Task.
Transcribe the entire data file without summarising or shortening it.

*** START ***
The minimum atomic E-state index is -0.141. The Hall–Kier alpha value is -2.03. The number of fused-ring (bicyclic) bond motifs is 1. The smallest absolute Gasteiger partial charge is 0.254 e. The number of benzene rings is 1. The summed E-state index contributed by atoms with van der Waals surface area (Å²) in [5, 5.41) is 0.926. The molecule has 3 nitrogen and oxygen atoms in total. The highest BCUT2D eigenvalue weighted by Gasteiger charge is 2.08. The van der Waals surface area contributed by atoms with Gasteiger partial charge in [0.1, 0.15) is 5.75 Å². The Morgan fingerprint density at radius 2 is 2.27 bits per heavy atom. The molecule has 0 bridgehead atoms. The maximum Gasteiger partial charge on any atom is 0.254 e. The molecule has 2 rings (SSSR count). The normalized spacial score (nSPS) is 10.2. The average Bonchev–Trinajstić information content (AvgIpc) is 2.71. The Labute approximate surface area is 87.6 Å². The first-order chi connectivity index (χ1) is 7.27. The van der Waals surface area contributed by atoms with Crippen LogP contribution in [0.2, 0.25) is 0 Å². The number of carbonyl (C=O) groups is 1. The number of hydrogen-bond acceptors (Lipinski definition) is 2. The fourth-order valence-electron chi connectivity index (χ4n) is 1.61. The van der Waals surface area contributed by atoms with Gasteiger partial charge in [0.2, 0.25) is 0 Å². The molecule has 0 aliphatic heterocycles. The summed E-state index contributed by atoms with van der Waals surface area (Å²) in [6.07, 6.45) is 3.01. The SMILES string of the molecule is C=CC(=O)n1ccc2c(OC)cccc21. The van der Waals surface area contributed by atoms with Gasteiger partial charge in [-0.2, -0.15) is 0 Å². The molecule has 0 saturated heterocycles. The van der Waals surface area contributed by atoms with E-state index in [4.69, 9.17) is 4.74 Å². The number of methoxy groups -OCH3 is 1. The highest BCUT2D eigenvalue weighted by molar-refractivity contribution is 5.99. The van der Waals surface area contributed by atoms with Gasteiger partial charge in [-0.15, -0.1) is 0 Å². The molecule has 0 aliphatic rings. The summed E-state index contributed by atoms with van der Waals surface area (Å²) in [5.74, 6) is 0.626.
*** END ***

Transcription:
The minimum atomic E-state index is -0.141. The Hall–Kier alpha value is -2.03. The number of fused-ring (bicyclic) bond motifs is 1. The smallest absolute Gasteiger partial charge is 0.254 e. The number of benzene rings is 1. The summed E-state index contributed by atoms with van der Waals surface area (Å²) in [5, 5.41) is 0.926. The molecule has 3 nitrogen and oxygen atoms in total. The highest BCUT2D eigenvalue weighted by Gasteiger charge is 2.08. The van der Waals surface area contributed by atoms with Gasteiger partial charge in [0.1, 0.15) is 5.75 Å². The Morgan fingerprint density at radius 2 is 2.27 bits per heavy atom. The molecule has 0 bridgehead atoms. The maximum Gasteiger partial charge on any atom is 0.254 e. The molecule has 2 rings (SSSR count). The normalized spacial score (nSPS) is 10.2. The average Bonchev–Trinajstić information content (AvgIpc) is 2.71. The Labute approximate surface area is 87.6 Å². The first-order chi connectivity index (χ1) is 7.27. The van der Waals surface area contributed by atoms with Crippen LogP contribution in [0.2, 0.25) is 0 Å². The number of carbonyl (C=O) groups is 1. The number of hydrogen-bond acceptors (Lipinski definition) is 2. The fourth-order valence-electron chi connectivity index (χ4n) is 1.61. The van der Waals surface area contributed by atoms with Gasteiger partial charge in [0.2, 0.25) is 0 Å². The molecule has 0 aliphatic heterocycles. The summed E-state index contributed by atoms with van der Waals surface area (Å²) in [6.07, 6.45) is 3.01. The SMILES string of the molecule is C=CC(=O)n1ccc2c(OC)cccc21. The van der Waals surface area contributed by atoms with Gasteiger partial charge in [-0.2, -0.15) is 0 Å². The molecule has 0 saturated heterocycles. The van der Waals surface area contributed by atoms with E-state index in [4.69, 9.17) is 4.74 Å². The number of methoxy groups -OCH3 is 1. The highest BCUT2D eigenvalue weighted by molar-refractivity contribution is 5.99. The van der Waals surface area contributed by atoms with Gasteiger partial charge in [-0.15, -0.1) is 0 Å². The molecule has 0 aliphatic rings. The summed E-state index contributed by atoms with van der Waals surface area (Å²) in [5.74, 6) is 0.626.